XVIII. Blurry River Roja

Abia stared at herself in the reflection of the blurry River Roja. When the wind was high its jade green waters gushed fast and wild like her imagination. When the gales settled, so it did, reduced to silent ripples.

She had never thought of herself to be womanly. She gazed at her slender frame, with no noticeable hips and wondered if she would ever look the way her mother did. Rose was comfortingly shapely with porcelain skin and cheeks that ran her namesake plushy pink when she sat out in the sun. She often caught the eyes of the townsfolk, her own a rarity gift, two azure stones that imitated the ocean. She was a breath of fresh air, naturally beautiful.

Abia crouched on the riverbank, brought her knees up to her chest and clutched her elbows. Bony and cold. She was a lot darker than her mother, with thick hair and sunken eyes that were almost black. As a child her frame was her advantage. It was easier to run and climb trees, she was quick and agile and could keep up with the boys in her village. Although she tried to fight the feeling, now as a young woman, she felt inadequate, incomplete.
Arriving to Merolas she had had her fair share of attention from the local niños (boys), especially the ones in Rainbow. When they climbed trees to pick ripen nectarines, (no longer a race, she could still beat them to the top) she would glance down and catch them staring up her skirt. She noticed they hurled remarks at anyone and everyone. Old escorias (prostitutes), even mother’s with children. Sometimes she saw them flicking through Mr Avedias magazines, sniggering in suggestive slang.

She peered again at her reflection, held in the river. A leaf fell silently off an oak above it’s landing sending ripples through the liquid turquoise. Her thoughts glided to Tariq. When he looked at her, she wondered what he saw.

© elenaxtina.com, 2015 in Skies over A Shanty Town

 

XV. Rainbow

She had lived in the slum for a couple of months.  A dot on the map of Merolas.
Abia knew its streets like the back of her hand. She had learnt its land and the ways of it’s people. Mainly because of Tariq. Because She would have gone anywhere with him, and because he knew everywhere to go.

When she lived in purple corner (that was normally where newcomers settled, on the outskirts it was less daunting by name and nature) Tariq lived on Arco Iris (Rainbow), which sounded like a dream to Abia.
After convincing her mother that it was closer to the market, caught more heat and sunlight during the hours they were awake, and was just enough west of the wind that blew in gusts from the city, they packed up their possessions and carted their salvaged home (if you could call it that) in bits to the block of multi-color.

Rainbow was central but it homed a backstreet all the way to the city edgeThe rat run was a store for secrets.
Within a week she had learned which roofs to climb for a birds eye view, which shrubs to avoid because although they looked smooth on the outside, they had tiny little thorns that would jab at your fingers should you touch them. Sometimes her neighbors would ask her to run errands, usually in the morning when they knew she would wake early. She would appeared with the sunrise, take their orders and seize her opportunity. A young woman in the streets without reason to accompany her was Spanish for trouble. With one she could exercise freedom. She knew where to get the cheapest cloth, even the silky satin kind coveted by all Merolas women. (Sometimes Mr Avedias would get her items especially from the cita. Knowing not all her neighbors would approve, Abia usually handed them over without words, but they rarely asked, so she rarely had to lie.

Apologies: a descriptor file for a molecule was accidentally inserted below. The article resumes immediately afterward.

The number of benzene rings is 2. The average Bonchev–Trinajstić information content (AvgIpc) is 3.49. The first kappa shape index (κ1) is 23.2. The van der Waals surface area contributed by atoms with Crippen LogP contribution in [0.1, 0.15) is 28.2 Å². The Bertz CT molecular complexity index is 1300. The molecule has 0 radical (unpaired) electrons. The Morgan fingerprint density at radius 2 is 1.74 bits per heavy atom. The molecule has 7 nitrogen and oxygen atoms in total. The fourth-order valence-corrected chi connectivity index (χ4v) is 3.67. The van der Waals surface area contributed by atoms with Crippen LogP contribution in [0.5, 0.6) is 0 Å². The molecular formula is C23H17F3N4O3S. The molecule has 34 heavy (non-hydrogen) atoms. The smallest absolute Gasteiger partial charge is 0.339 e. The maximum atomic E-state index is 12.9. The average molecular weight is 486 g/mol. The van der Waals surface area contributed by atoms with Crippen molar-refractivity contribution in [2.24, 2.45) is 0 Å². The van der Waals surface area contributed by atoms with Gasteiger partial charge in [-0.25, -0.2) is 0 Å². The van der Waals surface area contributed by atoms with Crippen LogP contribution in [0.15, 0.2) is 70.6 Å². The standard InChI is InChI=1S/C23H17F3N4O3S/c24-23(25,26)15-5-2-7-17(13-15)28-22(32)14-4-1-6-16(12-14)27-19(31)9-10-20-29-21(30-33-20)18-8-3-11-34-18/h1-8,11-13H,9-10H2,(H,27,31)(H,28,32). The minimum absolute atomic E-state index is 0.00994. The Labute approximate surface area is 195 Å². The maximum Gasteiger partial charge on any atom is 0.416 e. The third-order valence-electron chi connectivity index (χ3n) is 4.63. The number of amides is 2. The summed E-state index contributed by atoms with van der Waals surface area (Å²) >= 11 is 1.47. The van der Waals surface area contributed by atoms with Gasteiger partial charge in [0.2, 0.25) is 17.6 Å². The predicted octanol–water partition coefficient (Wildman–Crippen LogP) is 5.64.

© elenaxtina.com, 2015 in Skies over A Shanty Town

 

XII. Surrendering Skies

The silent streets begun to stir.
Noises whirled through Merolas as if a gust of wind had gathered them up from inbetween the city walls and blown it over the top of the town.
Abia stood in echoes.
The world had always been an unsafe place, but suddenly danger was too real. Uncertainty too close.
Faces appeared through make-shift windows, looking up to the sky. A small crowd had gathered at the beginning of market street, muttering and mumbling concerns.
Abia spotted Mr Avedias, the man who sold stolen glossy red apples as big as her fists from carts in the city, making his way up the ladera (hillside) in the distance.
He must be headed to Eastern Peak. To see what is happening, Abia thought.
Most of Mr Avedias fortune did not lie in the sales of stolen apples. ‘He is contrabandista‘ (smuggler) Tariq had told her.
Every Thursday he would arrive with seven types of tea, freshly pressed newspapers, tobacco, and always drogas (drugs). Occasionally he had copies of the newest films. Abia did not know anybody with a TV to watch them but she liked to look at the pictures printed on the plastic cases and let her mind unravel the story inside.
Traves de la frontera invisible‘ (from across the invisible boarder).
She had listened to Mr Avedias tell stories of how he was close to being caught, so close to losing a finger, or a hand. But still he traveled into the city, still he stole and still he smuggled. Abia had concluded that he did not care much for his life. In the middle of the city’s chaos, she concluded that he was more concerned with his livelihood than any impeding danger.

She too wanted to see what was happening.
The smoke in thick shades of slate smothered the surrendering skies. A circling threat. A prophecy of what was to come.
Concern for her family bubbled inside her, anxieties clung in her mind.
A few blocks northerly they would surely be unaware of all the commotion.
The city stood to her West, The highest Peak with all it’s sight called her from the East.
Abia did not know which way to turn.

© elenaxtina.com, 2015 in Skies over A Shanty Town